Now I am anxious to discover what has led to this attack of schizophrenic thinking by Mr. Tyndall, and it does not take long to uncover where, I believe, he misses the mark.


In one sentence, Tyndall offers up the very cogent truth that plagues so many good-hearted supply chain managers and executives:

Collaboration is easier to discuss than to execute, products have proliferated, and volatility and uncertainty have predominated.

Attempts to balance demand and supply


Unfortunately, Tyndall comes to the same wrong conclusion that so many have come to in seeking a demand-driven supply chain. Tyndall (at least on page seven of his paper) is still advocating attempts to balance “demand and supply” and finding that “profitability” elusive in doing so.


This will always be the case. Profits will falter in attempts to balance supply with demand for two elemental reasons:

  1. Demand volatility
  2. The inevitability of the attacks of “Murphy
  3. Attempts to balance supply with demand almost always lead to minimizing or eliminating what supply chain managers and executives see as “excess capacity” when, in fact, most of what is being eliminated is not “excess capacity,” but “reserve capacity.”

Excess capacity is capacity that is never needed by the system under present operational circumstances. Reserve capacity, however, is something entirely different. Reserve capacity is the capacity every system needs in order to recover from the occasional—but, nevertheless, inevitable—attacks of “Murphy.”


When reserve capacity is reduced, supply chain agility is reduced, as well. As a result, supply chain risk grows. Supply chains without reserve capacity will suffer reduced profitability from both sides:

  1. Too much inventory—leading to excess carrying costs, liquidations and obsolescence
  2. Too little inventory—leading to lost sales, lost customers and increased marketing costs as efforts are made to retain existing customers and attract new ones

The Right Answer: Balance the Flow with demand


The proper answer to Tyndall’s well-stated dilemma is the truly demand-driven supply chain—a supply chain where the flow (not the supply) is balanced with demand. Balancing the flow is achieved using the same principles we have so frequently discussed before:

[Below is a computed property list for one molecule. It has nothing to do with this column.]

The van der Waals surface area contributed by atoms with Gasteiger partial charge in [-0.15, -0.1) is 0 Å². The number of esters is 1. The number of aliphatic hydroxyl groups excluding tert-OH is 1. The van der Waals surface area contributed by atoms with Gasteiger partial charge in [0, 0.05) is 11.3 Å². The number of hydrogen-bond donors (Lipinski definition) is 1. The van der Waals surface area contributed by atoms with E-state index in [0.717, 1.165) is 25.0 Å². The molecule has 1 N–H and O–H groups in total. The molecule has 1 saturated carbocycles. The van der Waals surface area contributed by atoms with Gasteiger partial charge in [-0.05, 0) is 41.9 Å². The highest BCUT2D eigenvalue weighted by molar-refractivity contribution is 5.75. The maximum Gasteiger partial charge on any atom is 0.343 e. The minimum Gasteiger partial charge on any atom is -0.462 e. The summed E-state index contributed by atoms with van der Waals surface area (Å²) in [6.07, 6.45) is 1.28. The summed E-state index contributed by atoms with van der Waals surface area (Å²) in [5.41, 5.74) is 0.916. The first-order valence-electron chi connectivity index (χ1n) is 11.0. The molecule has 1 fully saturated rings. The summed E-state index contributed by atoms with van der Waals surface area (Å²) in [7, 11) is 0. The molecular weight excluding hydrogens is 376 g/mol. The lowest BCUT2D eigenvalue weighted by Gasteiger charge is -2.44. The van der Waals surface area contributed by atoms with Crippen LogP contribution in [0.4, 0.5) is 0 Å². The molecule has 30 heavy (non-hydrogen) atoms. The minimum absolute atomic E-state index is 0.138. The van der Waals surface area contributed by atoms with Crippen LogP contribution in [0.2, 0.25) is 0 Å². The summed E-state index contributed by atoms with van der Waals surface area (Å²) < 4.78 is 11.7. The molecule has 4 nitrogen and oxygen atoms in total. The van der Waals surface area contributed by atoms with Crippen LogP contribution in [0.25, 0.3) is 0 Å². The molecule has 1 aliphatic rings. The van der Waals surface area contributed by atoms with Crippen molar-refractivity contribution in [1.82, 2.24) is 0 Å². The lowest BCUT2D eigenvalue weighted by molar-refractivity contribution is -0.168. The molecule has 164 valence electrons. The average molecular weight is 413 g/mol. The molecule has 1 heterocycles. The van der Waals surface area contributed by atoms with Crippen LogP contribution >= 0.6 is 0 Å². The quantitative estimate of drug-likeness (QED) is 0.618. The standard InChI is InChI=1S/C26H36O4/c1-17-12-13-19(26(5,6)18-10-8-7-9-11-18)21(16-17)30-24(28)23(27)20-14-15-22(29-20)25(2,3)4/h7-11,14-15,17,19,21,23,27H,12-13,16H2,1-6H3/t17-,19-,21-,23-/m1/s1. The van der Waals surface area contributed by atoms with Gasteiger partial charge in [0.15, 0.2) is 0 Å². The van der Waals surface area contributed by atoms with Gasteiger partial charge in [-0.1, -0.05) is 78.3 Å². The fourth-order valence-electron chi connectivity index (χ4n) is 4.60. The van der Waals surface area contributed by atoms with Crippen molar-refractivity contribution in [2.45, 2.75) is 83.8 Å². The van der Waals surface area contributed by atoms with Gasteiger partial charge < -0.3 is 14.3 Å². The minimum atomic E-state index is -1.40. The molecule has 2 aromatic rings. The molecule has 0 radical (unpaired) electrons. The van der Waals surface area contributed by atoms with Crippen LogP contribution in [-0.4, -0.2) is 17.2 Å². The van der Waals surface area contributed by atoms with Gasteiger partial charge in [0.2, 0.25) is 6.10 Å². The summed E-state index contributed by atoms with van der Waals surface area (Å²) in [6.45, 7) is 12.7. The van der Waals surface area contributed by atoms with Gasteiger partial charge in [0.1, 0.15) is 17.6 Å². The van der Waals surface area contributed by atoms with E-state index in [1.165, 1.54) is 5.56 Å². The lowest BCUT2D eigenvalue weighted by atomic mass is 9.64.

1. Reduce batch sizes – work toward the reduction of both the production batch sizes and the transfer (shipment) batch sizes
  2. Increase replenishment frequency – start by trying to cut your replenishment frequency by one-third or one-half
  3. Provide near real-time feedback – work toward the ideal of end-to-end real-time feedback on actual consumer demand all across the supply chain
  4. Build collaboration on Throughputit is much easier to build durable supply chain collaboration on increasing everyone’s profits and profitability than it is on cost-cutting


When supply chain executives and managers recognize the need to balance flow with demand and quit trying to balance supply with demand, they will begin to find greater success and improved profitability. Pursuing these four simple principles (above) will move every supply chain in the right direction while simultaneously reducing the levels of risk in the supply chain for all participants.



Please let us hear your thoughts on this topic. Feel free to leave your comments here, or you may contact us directly.


I have to confess that I was somewhat disappointed in reading Gene Tyndall’s white paper for Tompkins InternationalDemand-Driven Supply Chains: Getting It Right For True Value[Tyndall, Gene. Demand-Driven Supply Chains: Getting It Right for True Value. White Paper. Raleigh, NC: Tompkins International, 2012. Print.].


supply chain metaphor.jpg


Of course, Tyndall is correct when he says, “Developing a ‘demand-driven business’ is an emerging goal of business leaders. Knowing what customers bought yesterday and what they want to buy today is not enough…. [T]he common views about supply and demand are no longer adequate.”


Tyndall gets off on the wrong foot, in my opinion, in the very next paragraph where he opines: “While it is more important than ever to have near real-time information, even this is insufficient for today’s business leaders. Instead, companies must find ways to differentiate based on latent demand, unmet demand, and even emerging demand. Why customers buy is more important than who they are or what they buy.”


Don’t get me wrong!


Please don’t get me wrong. I surely believe that it is important for participants in the supply chain consider carefully matters affecting demand and demand variation. We all need to understand as much as possible about “why customers buy.” Unlocking “tribal knowledge” within our own organizations and across the supply chain can certainly help us create “irrefusable offers” (sometimes called “Mafia offers”) that are built upon what we know, what may be safely discerned, and what we can learn about the real drivers behind our customers’ willingness to buy. Such knowledge can help lead us to effective market segmentation and dramatic increases in Throughput.